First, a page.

Some people argue that councils should ignore this reality and refuse to make any of these cuts, as was done so disastrously in Lambeth in the 1980s. It took decades for Lambeth to recover from the impact of that. That’s why Jeremy Corbyn was right to reject this and to call on Labour councils to set balanced budgets that protect our most vulnerable.

That’s the approach we’re taking. By ensuring most of the savings in the budget we have announced today come from the back office and efficiencies, we can ensure we protect other services.

Over 50% of our budget is spent on providing care for vulnerable adults and children. We have a duty to provide that care and we will protect these frontline services as much as possible. We’re also protecting our important work around Violence Against Women and Girls, continuing to support those affected by Government welfare reforms and spending more on Council Tax support for those who can’t afford to pay.

These are the right choices to ensure that our Labour values are at the heart of what we can deliver for this borough.

Unfortunately, even as we are able to take pride in our work so far to tackle the scale of this challenge, we know that there are even more cuts to come. It is farcical to expect councils to keep finding ever more things to cut: but it’s a farce nevertheless that this Government shows no sign of stopping.

So we have to continue the hard work of changing our services to reflect the financial reality while at the same time, loudly and publicly rejecting the agenda that has imposed it. That means highlighting to our residents the scale of the Government’s 56% cut in our funding. And making sure everyone is aware of their plans to abolish local government as we know it.

It means calling out the hypocrisy of David Cameron or the local Tories in Lambeth when they campaign against cuts locally that they have so gleefully cheered nationally. And fighting back against this Government as we have always done, as it targets the areas who need support the most.

Most importantly, it’s about ensuring that Labour is a credible, alternative voice for all those who are suffering under this Government. That means campaigning as hard as we can to elect Sadiq Khan in May (you can sign up here to do that). And it means continuing to govern in Lambeth with our values of ambition and fairness for all, which led so many people to put their trust in us in 2014.

A better way

For all the Government’s talk of a ‘jobs miracle’ the truth is that growth has been uneven. Too many people are languishing on low paid or insecure jobs. Unemployment, particularly amongst certain hard to reach groups, remains high.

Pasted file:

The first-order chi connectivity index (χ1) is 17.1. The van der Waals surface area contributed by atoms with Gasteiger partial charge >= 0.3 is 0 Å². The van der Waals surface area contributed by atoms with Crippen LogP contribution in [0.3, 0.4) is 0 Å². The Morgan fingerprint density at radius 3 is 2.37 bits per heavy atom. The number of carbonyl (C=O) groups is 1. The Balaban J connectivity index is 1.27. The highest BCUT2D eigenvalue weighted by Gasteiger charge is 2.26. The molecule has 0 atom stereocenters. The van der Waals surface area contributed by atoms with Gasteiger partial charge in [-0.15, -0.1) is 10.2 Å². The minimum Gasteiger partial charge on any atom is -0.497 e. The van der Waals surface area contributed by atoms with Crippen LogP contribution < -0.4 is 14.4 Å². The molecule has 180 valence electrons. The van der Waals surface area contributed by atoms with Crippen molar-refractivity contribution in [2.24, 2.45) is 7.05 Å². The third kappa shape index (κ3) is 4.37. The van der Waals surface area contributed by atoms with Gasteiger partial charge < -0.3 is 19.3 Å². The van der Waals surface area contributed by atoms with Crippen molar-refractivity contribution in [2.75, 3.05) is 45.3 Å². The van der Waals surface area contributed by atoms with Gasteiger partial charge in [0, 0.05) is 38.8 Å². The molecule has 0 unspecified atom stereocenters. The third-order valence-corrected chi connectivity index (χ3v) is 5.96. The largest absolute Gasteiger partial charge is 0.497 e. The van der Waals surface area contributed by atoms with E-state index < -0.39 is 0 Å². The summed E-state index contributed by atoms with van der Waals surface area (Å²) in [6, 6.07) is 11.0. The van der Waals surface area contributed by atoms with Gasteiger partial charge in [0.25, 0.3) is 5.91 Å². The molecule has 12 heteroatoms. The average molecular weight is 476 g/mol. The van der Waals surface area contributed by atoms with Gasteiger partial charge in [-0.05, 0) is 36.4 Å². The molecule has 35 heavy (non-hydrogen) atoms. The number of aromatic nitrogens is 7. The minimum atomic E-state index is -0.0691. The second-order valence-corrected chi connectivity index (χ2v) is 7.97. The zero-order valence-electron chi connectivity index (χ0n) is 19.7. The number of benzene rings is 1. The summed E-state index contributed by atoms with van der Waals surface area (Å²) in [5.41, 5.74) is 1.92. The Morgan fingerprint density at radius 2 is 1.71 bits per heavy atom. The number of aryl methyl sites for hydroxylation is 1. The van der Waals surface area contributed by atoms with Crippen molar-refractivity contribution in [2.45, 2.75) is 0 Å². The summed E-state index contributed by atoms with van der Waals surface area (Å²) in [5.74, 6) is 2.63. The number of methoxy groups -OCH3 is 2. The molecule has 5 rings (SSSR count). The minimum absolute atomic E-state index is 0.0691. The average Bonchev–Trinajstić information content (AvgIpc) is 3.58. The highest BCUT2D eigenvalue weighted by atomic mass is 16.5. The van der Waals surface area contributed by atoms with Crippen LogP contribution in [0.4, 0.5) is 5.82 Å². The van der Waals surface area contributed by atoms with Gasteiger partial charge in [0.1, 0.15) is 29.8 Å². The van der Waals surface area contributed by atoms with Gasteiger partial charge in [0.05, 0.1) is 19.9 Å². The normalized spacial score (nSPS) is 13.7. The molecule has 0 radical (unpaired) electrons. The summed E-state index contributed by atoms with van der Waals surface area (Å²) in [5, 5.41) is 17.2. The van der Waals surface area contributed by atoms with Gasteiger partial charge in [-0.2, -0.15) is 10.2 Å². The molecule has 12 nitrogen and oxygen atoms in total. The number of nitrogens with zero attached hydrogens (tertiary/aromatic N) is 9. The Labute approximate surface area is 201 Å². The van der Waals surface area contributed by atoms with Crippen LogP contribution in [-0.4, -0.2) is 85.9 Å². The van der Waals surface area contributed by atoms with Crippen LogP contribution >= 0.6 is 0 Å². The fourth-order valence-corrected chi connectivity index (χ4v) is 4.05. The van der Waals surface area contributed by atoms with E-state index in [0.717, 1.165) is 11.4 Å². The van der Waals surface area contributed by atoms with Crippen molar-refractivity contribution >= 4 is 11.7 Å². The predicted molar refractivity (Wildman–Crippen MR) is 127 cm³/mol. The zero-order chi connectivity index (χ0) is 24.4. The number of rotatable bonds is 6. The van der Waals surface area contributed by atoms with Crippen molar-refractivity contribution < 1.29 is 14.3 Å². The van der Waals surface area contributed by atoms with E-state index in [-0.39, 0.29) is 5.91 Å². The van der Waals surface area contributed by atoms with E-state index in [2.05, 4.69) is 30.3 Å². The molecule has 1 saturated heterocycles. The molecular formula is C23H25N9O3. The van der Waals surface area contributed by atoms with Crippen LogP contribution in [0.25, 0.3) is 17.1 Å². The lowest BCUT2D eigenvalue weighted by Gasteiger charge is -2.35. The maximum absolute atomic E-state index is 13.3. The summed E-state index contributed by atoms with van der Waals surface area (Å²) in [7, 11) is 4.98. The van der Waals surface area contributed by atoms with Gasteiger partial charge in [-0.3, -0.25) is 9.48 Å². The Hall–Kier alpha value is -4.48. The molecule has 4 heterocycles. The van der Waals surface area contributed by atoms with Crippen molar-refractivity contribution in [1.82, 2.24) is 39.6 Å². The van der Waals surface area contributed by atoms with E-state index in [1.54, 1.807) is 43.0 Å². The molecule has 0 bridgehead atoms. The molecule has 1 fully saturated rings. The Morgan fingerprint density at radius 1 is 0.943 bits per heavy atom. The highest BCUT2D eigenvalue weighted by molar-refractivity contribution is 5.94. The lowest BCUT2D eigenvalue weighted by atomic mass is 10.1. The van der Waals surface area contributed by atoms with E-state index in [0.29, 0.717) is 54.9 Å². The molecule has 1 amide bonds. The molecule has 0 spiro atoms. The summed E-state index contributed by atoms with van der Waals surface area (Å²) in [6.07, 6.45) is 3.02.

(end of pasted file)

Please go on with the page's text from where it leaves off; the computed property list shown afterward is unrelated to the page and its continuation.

The Government should accept its share of the blame. The dysfunctional Work Programme is failing those who need help most. Of the 950,000 people who had completed the work programme by last September, 825,000 (77%) had returned to benefits. For ESA claimants, 90% had not moved into work – a stunning indictment of the scheme’s failure.

The verdict of the Public Accounts Committee was “those in greatest need are not getting the help they need… and are instead being parked by providers because their case is deemed just too hard.”

Together with Lambeth, Lewisham and Southwark, we have developed a model that is geared up to support the people who have fallen through the cracks of the Work Programme. The early indications are that it is working.

“Better Placed” deliberately focuses on four “hardest to help” groups; those aged 18-24, aged 50+, single parents and people with low level mental health needs.

Our intensive support service brings together the Job Centre Plus and providers to provide focused help for people with complex needs. Each client is paired with a dedicated caseworker. Their remit is not just to shift people off benefits , but to bring in other agencies to tackle any barriers that might be preventing these people from finding stable employment.

50 year old Rachel had been out of work for several years when she was referred to the project. She had caring responsibilities for a relative and had accumulated significant debts. Her caseworker referred her to a debt agency who helped her structure a realistic re-payment plan. She was then supported to prepare a CV, and, with careful support, found a permanent job as an Admin Support Officer at a care agency. She has now come off benefits, is successfully managing her finances and enjoying her first job in years.

We have already enrolled 350 people onto the scheme. Of those we set an ambitious target of moving 114 into work and after only a few months, 50 people have already found a job.

The wider lessons are clear. It is not surprising that a locally designed system better fits local needs. Instead of ‘parking’ those who need help most, the Government should loosen their grip. A decentralised system, with the local authorities as the prime provider of employment support for those with complex needs makes clear sense.